French biofuel subsidies under attack again

EU to scrutinise aid for agricultural production of ethanol following court ruling

The European Commission is to reinvestigate subsidies granted by France to its burgeoning biofuels sector following a European Court of Justice ruling that the aid package should not have been authorised. France will now have to win over all 14 other EU states to maintain the support. The ruling followed a challenge by oil-giant BP, which said the aid risked harming its markets.

Under a programme begun in 1992 and expanded earlier this year, France grants an excise duty exemption to biofuels such as ethyl tertiary butyl ether (ETBE), which is made from ethanol produced from agricultural crops. Under an EU directive of the same year, France applied for, and was granted, clearance for the exemption on the grounds that the aid supported pilot projects to develop specific technologies.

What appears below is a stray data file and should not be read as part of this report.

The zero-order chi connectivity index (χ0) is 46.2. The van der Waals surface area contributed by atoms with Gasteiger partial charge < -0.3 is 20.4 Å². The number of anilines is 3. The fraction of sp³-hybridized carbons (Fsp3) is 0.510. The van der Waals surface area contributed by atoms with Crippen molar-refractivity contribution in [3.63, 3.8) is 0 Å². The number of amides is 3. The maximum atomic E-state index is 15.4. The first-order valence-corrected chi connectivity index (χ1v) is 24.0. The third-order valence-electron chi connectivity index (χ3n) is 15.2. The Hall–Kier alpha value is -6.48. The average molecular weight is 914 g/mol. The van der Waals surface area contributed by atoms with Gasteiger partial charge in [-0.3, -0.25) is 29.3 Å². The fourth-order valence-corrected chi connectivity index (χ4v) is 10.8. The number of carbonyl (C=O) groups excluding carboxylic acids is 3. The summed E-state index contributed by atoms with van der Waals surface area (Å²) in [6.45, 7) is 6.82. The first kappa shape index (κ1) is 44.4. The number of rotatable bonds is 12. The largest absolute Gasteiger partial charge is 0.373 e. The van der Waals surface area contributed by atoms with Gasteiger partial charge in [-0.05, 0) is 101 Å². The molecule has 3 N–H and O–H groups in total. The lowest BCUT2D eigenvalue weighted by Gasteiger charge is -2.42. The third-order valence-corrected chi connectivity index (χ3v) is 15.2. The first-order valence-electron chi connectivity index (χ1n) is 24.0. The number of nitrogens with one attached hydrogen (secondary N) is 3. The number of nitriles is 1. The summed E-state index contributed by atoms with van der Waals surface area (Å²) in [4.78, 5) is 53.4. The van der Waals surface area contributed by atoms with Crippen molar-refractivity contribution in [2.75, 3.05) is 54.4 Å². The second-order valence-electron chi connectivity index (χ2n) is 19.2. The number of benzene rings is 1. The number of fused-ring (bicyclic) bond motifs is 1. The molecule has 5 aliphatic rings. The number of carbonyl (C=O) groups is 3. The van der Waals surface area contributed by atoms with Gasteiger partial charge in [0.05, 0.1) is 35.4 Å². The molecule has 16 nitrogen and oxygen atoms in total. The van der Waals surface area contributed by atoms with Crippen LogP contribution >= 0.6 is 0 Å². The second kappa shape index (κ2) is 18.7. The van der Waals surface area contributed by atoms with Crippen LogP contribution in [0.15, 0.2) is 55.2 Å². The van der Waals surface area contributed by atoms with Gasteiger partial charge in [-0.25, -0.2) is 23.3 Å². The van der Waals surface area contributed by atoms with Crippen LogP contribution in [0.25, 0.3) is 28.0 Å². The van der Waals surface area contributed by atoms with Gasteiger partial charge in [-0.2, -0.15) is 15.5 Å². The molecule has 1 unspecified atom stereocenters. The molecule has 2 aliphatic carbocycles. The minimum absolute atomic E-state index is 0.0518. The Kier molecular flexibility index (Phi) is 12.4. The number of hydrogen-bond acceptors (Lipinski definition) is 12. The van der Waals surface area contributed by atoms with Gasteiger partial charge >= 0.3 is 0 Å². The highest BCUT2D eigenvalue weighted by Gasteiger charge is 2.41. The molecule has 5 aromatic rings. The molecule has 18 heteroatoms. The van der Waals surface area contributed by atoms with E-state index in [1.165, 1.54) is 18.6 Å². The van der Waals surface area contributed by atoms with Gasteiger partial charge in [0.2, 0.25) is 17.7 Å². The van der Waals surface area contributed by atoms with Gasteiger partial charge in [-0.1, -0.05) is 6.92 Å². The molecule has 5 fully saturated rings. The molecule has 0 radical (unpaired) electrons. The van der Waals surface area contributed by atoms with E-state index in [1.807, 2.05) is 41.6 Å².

But the court ruled in September that the technology was already mature and that the aid was "economic" in character (ENDS Daily 28 September). Whilst stressing that it continues to support development of biofuels in principle, the Commission now says France must comply with the ruling and has begun a state aid investigation. "The Commission is in favour of energy from renewable sources," competition commissioner Mario Monti said today. "The new inquiry does not in any way signify a shift in that policy."

Meanwhile, in a bid to protect the scheme the French government has reapplied for the exemption under a different provision of the same 1992 directive. This allows governments to lower duties "for specific policy considerations," but must be approved unanimously by the Council of Ministers.

BP says the subsidised agricultural ethanol production risks distorting its markets for petrochemically-derived ethanol - even in non-fuel applications. The firm is now highly likely to lobby governments to reject the French application. It is not clear whether the biofuel industry would have to refund the money if France's bid for approval fails.

Follow Up:
European Commission, tel: +32 2 299 1111, and a press release.

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